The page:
Organic trade between the United States and European Union begins

By Agri-Pulse staff

© Copyright Agri-Pulse Communications, Inc.



WASHINGTON, Jun. 4, 2012-The USDA announced today that organic products certified in the United States or European Union may now be sold as organic in either market, as trade opened up on Friday, June 1, under a new U.S.-EU equivalency partnership.

Agriculture Deputy Secretary Kathleen Merrigan signed formal letters creating the partnership in February, along with Dacian Cioloş, European Commissioner for Agriculture and Rural Development, and Ambassador Isi Siddiqui, U.S. Trade Representative Chief Agricultural Negotiator.

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“This partnership will open new markets for American farmers and ranchers, create more opportunities for small businesses, and result in good jobs for Americans who grow, package, ship, and market organic products,” said Merrigan. “Equivalency arrangements such as this are critical to growing the U.S. organics industry-they require careful negotiation to ensure that we maintain existing U.S. trade policies while ensuring that U.S. agricultural products will compete on a level playing field in world markets.”

The United States signed a similar partnership with Canada in July 2009, and additional equivalency arrangement conversations have begun with South Korea, Taiwan and Japan.

Previously, producers and companies wanting to trade products on both sides of the Atlantic had to obtain separate certifications to two standards, which resulted in a double set of fees, inspections, and paperwork. The partnership eliminates those barriers, which is especially helpful for small and medium-sized organic farmers, according to the USDA announcement.

“This agreement provides economic opportunities for certified organic farmers as well as additional incentives for prospective farmers,” said Miles McEvoy, National Organic Program Deputy Administrator.

Although there are slight differences between the United States and European Union organic standards, both parties individually determined that their programs were equivalent, thereby allowing the agreement that opened up trade today. The exception has to do with prohibition on the use of antibiotics, explained the USDA announcement. USDA organic regulations prohibit the use of antibiotics except to control invasive bacterial infections (fire blight) in organic apple and pear orchards. The European Union organic regulations allow antibiotics only to treat infected animals. For all products traded under this partnership, certifying agents must verify that antibiotics are not used for any reason.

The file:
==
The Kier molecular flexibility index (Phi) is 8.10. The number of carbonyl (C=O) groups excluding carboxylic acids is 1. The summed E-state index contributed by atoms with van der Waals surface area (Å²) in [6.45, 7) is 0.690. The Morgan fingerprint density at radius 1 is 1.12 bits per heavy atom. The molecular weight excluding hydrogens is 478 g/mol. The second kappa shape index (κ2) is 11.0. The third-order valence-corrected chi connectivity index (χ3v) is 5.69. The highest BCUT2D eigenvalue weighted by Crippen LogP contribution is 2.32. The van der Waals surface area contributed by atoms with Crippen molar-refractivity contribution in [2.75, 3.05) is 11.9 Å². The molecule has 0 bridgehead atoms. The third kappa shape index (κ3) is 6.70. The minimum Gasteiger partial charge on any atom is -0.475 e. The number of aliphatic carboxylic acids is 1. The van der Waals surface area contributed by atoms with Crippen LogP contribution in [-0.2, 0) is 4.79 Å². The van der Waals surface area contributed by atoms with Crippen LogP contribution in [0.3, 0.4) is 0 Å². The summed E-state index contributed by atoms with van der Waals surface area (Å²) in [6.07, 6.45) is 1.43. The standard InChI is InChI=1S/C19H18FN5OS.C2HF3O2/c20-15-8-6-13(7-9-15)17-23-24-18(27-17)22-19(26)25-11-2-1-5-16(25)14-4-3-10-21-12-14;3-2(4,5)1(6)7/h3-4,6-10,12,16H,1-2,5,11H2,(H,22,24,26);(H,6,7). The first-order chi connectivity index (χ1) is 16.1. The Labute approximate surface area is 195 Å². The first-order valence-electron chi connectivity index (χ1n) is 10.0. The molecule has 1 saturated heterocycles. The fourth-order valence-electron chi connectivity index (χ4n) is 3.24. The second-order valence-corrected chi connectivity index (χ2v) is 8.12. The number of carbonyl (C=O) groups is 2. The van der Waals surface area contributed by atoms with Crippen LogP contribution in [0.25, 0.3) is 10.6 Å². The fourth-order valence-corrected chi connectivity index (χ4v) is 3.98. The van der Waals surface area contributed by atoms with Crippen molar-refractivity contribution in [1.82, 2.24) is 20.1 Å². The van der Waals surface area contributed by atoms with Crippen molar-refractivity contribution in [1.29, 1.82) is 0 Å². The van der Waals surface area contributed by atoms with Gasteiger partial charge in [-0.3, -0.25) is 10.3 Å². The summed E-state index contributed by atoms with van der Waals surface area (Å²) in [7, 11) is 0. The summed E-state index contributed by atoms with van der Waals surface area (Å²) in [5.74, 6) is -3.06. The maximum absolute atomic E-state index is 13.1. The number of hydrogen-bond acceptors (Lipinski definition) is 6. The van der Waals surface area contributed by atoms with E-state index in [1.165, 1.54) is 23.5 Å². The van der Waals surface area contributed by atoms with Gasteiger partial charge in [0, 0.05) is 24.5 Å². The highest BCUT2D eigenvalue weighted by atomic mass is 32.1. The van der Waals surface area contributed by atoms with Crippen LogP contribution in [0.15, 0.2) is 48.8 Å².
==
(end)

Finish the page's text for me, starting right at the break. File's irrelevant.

Later this year, representatives from both markets will compare the USDA organic wine standards to the recently published European Union wine standards and determine how wine can fit into the trade partnership. In the interim, traded wine must meet the production and labeling requirements of the destination market.

The arrangement covers products exported from and certified in the United States or the European Union only.

“Estimates show the market for U.S. organics sales to the EU could grow substantially within the first few years of this arrangement,” according to the USDA announcement. “Today, more than two-thirds of U.S. consumers buy organic products at least occasionally, and 28 percent buy organic products weekly.”

All products traded under the partnership must be shipped with an organic import certificate, which shows the location where production occurred, identifies the organization that certified the organic product, and verifies that growers and handlers did not use prohibited substances and methods. In addition to certifying that the terms of the partnership were met, the certificates also allow traded products to be tracked. The European Commission's Directorate General for Agriculture and Rural Development and the USDA National Organic Program-which oversees all U.S. organic products-will take on key oversight roles.

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